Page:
Product Design
April 14, 2023

Mastering Figma Components: Best Naming Practices for Seamless Design-to-Development Workflow

Naming plays a crucial role in creating and sharing things. Why? Because eventually, we will share them with others, and ideally, others will use the things we name.

To ensure a smooth process, it's essential to establish some ground rules for naming our things (components).

This article aims to share best practices for designers to work effectively while seamlessly connecting with the development world

Why Is Naming So Important?

Establishes Folder Structure

When exporting or consuming our library, proper naming conventions are key to folder structure and ensuring easy access to components. We can achieve significant benefits by prioritizing user experience in our naming conventions.

Reduces Complexity

Intuitive naming that uses common words and follows clear patterns of repetition and consistency simplifies the design system’s consumption. This approach requires significantly less mental effort. 

Hiding Elements

When using the library, you can hide elements by using a period (".") or underscore ("_") at the beginning of the component name.

Personally, I use ".🔒master" since it provides a clear visual cue with the emoji and word, indicating that this is a master component and should be modified with caution.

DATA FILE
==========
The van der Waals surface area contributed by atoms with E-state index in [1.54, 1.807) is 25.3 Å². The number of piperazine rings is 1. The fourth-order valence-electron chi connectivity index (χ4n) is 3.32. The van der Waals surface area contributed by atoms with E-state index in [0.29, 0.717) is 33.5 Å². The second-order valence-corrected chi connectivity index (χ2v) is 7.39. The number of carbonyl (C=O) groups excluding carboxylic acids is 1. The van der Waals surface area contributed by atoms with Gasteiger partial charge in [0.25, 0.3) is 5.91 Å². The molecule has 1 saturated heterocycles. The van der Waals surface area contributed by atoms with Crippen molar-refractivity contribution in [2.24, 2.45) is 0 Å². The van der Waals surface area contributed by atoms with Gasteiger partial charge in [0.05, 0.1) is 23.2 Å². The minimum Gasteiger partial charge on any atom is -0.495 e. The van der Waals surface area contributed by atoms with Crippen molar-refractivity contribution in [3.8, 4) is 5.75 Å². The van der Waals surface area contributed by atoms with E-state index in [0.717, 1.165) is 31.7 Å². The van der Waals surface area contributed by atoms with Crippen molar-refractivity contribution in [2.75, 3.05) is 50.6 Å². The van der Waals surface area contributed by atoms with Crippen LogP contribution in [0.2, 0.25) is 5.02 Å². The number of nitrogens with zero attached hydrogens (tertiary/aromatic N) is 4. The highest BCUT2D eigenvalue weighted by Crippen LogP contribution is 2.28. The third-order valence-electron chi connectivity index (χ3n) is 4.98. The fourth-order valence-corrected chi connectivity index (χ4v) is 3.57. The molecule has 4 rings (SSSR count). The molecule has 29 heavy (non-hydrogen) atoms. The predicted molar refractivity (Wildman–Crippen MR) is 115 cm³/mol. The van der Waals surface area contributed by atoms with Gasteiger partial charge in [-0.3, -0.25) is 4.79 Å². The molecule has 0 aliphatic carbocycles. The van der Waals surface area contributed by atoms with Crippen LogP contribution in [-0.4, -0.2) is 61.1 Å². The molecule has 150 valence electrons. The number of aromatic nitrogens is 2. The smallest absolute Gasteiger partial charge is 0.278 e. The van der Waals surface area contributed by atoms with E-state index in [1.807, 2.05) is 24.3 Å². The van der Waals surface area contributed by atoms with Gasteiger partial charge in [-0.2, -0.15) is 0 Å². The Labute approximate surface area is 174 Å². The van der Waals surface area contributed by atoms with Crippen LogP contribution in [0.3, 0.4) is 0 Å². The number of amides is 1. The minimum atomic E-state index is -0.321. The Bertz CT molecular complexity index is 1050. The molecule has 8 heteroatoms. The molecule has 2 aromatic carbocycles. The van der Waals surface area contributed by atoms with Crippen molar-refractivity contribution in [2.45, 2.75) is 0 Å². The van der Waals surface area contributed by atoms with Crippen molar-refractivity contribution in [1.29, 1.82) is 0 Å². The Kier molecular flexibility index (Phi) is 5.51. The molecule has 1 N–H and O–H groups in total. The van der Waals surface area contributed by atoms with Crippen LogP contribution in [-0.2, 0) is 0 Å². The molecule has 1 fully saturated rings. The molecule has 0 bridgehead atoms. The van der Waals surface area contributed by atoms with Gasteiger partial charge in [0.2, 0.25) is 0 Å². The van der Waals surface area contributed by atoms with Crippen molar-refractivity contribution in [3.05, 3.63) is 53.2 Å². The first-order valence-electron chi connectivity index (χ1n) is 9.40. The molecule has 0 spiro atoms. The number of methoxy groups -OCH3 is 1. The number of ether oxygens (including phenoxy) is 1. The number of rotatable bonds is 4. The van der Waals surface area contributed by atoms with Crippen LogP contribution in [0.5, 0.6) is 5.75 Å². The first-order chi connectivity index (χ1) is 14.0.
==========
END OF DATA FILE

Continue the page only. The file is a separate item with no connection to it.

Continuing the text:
Page Structure

Page structure

If you have a small project, you might not be interested in creating multiple pages. However, I highly recommend doing so. Even if it's small, you will end up with granular data, space, and a comfortable zone for documenting each component later without cluttering the general view.

Organize Components Based on Groups 

Grouping components

Proper organization is just as important as naming components correctly. To do this effectively, you need a general overview of what you're creating and determine if it has any parent groupings or sibling elements.

For example, if you're creating a Switch component, understand that it belongs to the Inputs category. This category includes other essential elements such as Input, Checkbox, Radio, and more.

Therefore, it's vital to comprehend these relationships and use categories that make sense for the programming community as a whole.

System Components

Often, you'll create custom components to document other components, such as notes, status labels, arrows (although the flexible arrow in FigJam is a viable alternative), or any other component that enhances the product environment.

Figma System

🔒 _ Figma System

If you frequently use similar documentation mechanisms, it makes sense to separate them into their own file and export them as a separate library for use in documenting projects.

If this doesn’t apply to your case, you can dedicate a tab in your project for documentation. As shown in the example below,  add emojis to reinforce that these components are not part of the general Design System.

Naming Components

Remember that we are describing an element, not its function. The elements we are generating are templates and repeatable, which are agnostic of their context (at least up to a certain point).

For instance, when we create a search component, it is simply a Search, not a User Search Component, unless it has unique characteristics such as avatars or other UI elements that make it necessary to build a separate version from the standard Search.